An announcer proclaims at the beginning” “On June 9, 1968, some 1000 boy scouts and their leaders from the Tuscarora Council gathered at Seymour Johnson Air Force Base just outside of Goldsboro. Their mission: a 100 mile march for God and country to historic Bath, North Carolina, the site of the oldest church under the Tar Heel skies, the famed St. Thomas Episcopal Church. The weather was hot and muggy as crowds of friends, parents, and well-wishers gathered on this momentous occasion for a fond send-off. An Air Force band and strong voices, loud and clear, praised America, what it stands for, and what it means in a song familiar to all.”
The black and white footage looks as if it could have been used in an Andy Griffith episode for a Mayberry patriotic ceremony.
John S. Peacock of Goldsboro was one of the thousand boys and still has his medal for completing the pilgrimage. “I have vivid memories of the trip, the locations of the rest stops and towns where we camped,” he says. “Our next to last night on the road was to be at the Voice Of America site. Unfortunately it had rained hard the day or two before and most of that area was under water. At the last minute they diverted us–1200 scouts and leaders–to Grimesland. We literally camped all over town. Our troop was assigned space on the school grounds, which proved much more convenient. I’ve often wondered how the townspeople felt being invaded by 1000+ teenagers with minimal supervision.”
Wells sings and plays “This Land is Your Land” in what appears to be a pep rally, of sorts, the night before the troops would reach their destination. “During those years we always considered it an American patriotic song,” he says. “I heard rumors about the other verses during the 1970s and wrote them down after hearing them quoted by someone orally. Supposedly Woody taught his son Arlo these two verses when he first started playing so they would not be forgotten. The verses are critical of the U.S. for inequality and private property and reflect Woody’s own political views shaped by his experiences during the Depression dealing with the Oklahoma dust bowl and migration to California, which was also portrayed so well in John Steinbeck’s The Grapes Of Wrath. The two missing verses were not widely known until the last twenty years or so.”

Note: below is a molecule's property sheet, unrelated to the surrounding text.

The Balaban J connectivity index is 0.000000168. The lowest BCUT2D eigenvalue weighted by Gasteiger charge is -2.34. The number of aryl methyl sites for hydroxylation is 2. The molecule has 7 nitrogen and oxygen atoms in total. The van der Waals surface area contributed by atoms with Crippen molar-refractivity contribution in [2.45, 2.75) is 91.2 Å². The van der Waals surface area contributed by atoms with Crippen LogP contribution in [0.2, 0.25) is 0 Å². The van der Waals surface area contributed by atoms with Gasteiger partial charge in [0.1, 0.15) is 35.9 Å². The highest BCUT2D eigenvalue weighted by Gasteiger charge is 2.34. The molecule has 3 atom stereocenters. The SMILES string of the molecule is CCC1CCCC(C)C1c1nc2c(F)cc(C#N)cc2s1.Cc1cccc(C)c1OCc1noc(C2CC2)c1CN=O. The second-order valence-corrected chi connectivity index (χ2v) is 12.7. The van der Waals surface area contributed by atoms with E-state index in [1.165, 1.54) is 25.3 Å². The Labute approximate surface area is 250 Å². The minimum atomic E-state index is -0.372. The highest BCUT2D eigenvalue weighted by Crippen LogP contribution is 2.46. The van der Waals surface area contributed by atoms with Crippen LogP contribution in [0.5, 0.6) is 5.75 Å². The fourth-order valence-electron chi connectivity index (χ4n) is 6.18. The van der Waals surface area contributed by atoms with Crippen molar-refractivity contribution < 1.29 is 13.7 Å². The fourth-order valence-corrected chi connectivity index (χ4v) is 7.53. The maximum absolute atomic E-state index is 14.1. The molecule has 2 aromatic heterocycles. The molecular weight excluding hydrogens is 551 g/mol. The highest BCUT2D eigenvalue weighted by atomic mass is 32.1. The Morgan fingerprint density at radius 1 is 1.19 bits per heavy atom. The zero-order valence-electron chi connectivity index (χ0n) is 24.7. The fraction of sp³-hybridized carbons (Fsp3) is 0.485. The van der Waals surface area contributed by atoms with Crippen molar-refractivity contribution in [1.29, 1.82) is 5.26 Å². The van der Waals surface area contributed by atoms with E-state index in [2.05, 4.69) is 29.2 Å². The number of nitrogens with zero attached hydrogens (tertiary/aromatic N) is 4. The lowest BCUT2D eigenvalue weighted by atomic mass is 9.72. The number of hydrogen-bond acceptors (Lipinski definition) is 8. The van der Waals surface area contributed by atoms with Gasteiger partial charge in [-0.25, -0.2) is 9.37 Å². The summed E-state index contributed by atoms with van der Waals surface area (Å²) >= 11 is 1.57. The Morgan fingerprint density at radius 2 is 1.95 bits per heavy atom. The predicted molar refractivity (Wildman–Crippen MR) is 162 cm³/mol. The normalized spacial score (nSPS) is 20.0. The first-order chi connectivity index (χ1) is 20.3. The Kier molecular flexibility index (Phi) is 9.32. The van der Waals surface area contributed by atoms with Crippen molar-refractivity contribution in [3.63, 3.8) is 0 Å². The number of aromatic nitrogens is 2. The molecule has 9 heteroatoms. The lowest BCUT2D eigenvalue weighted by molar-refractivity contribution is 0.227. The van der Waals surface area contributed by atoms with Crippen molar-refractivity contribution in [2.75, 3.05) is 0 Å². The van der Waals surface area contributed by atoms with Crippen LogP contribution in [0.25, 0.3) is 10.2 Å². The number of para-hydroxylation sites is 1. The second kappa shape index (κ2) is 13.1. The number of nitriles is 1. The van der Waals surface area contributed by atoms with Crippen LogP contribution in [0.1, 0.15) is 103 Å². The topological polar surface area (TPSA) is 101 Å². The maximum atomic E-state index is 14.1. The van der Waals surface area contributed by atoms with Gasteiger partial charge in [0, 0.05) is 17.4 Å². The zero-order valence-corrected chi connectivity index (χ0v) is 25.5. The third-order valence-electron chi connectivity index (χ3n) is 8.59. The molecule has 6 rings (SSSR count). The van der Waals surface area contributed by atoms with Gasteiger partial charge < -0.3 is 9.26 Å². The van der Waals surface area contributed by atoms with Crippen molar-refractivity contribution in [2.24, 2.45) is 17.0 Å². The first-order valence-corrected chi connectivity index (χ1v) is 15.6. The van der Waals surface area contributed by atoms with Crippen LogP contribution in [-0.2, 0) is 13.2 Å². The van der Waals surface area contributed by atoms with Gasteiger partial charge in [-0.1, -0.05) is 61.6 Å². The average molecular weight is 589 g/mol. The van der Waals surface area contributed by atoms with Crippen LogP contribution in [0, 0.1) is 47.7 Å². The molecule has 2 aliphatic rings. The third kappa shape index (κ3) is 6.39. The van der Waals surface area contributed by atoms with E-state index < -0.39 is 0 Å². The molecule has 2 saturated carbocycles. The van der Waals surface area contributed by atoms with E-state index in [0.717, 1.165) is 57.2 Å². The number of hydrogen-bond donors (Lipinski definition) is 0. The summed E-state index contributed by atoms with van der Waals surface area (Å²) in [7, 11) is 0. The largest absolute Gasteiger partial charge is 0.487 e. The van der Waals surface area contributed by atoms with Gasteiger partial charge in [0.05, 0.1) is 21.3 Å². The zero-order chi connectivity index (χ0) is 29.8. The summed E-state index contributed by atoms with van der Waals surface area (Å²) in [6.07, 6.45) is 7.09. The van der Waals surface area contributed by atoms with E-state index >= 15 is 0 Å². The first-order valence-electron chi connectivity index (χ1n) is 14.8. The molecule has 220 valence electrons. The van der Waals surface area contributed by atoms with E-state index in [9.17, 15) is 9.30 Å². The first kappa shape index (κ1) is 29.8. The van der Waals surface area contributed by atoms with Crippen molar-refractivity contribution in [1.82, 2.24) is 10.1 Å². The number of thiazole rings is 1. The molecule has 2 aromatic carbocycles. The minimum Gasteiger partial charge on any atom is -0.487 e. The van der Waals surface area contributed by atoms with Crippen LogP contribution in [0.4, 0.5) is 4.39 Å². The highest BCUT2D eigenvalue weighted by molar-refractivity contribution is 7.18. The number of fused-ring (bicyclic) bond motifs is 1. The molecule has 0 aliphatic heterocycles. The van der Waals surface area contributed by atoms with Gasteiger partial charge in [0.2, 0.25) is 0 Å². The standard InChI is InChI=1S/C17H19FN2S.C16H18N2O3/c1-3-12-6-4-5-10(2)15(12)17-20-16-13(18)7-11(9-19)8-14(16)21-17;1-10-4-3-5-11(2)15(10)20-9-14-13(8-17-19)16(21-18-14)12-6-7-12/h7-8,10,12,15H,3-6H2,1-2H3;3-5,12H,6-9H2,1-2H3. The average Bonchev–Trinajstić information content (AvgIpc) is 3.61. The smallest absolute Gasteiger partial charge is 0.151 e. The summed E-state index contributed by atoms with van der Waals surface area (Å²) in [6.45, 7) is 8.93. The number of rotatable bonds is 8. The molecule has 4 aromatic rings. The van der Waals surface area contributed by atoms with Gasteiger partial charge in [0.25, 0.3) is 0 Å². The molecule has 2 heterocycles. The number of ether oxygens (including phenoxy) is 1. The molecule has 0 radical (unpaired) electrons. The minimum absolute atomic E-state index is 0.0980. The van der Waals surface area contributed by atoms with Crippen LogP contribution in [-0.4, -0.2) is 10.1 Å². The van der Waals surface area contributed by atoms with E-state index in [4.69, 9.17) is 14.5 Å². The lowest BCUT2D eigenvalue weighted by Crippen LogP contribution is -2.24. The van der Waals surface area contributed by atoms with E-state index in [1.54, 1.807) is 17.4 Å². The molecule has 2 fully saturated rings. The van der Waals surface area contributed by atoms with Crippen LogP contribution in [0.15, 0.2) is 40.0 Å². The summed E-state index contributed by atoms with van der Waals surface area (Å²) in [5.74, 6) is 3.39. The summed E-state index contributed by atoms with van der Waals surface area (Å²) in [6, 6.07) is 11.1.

There is a possibility the “missing verses” may make an appearance on April 22 at the Earth Day celebration.
The missing verses;
There was a big high wall there that tried to stop me.
The sign was painted, said “Private Property.”
But on the backside, it didn’t say nothing.
This land was made for you and me.
One bright sunny morning in the shadow of the steeple,
By the relief office I saw my people.
As they stood hungry,
I stood there wondering if God blessed America for me.
Eugene Price, then editor of the Goldsboro News-Argus and Boy Scout leader at the time of the pilgrimage, says in the documentary, “I try to tell people how it was, walking that 100 miles to Bath, but the words never come. It’s not something you can say. It’s something you can feel, something you’ll always feel.”
And that feeling is very likely akin to the sentiment of sitting on the edge of the Tar River, shoulder to shoulder with people working to preserve the land and rivers we enjoy, while singing the song of shared responsibility: “This land is your land…this land is my land.”
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Originally published in the Daily Reflector April 15, 2023.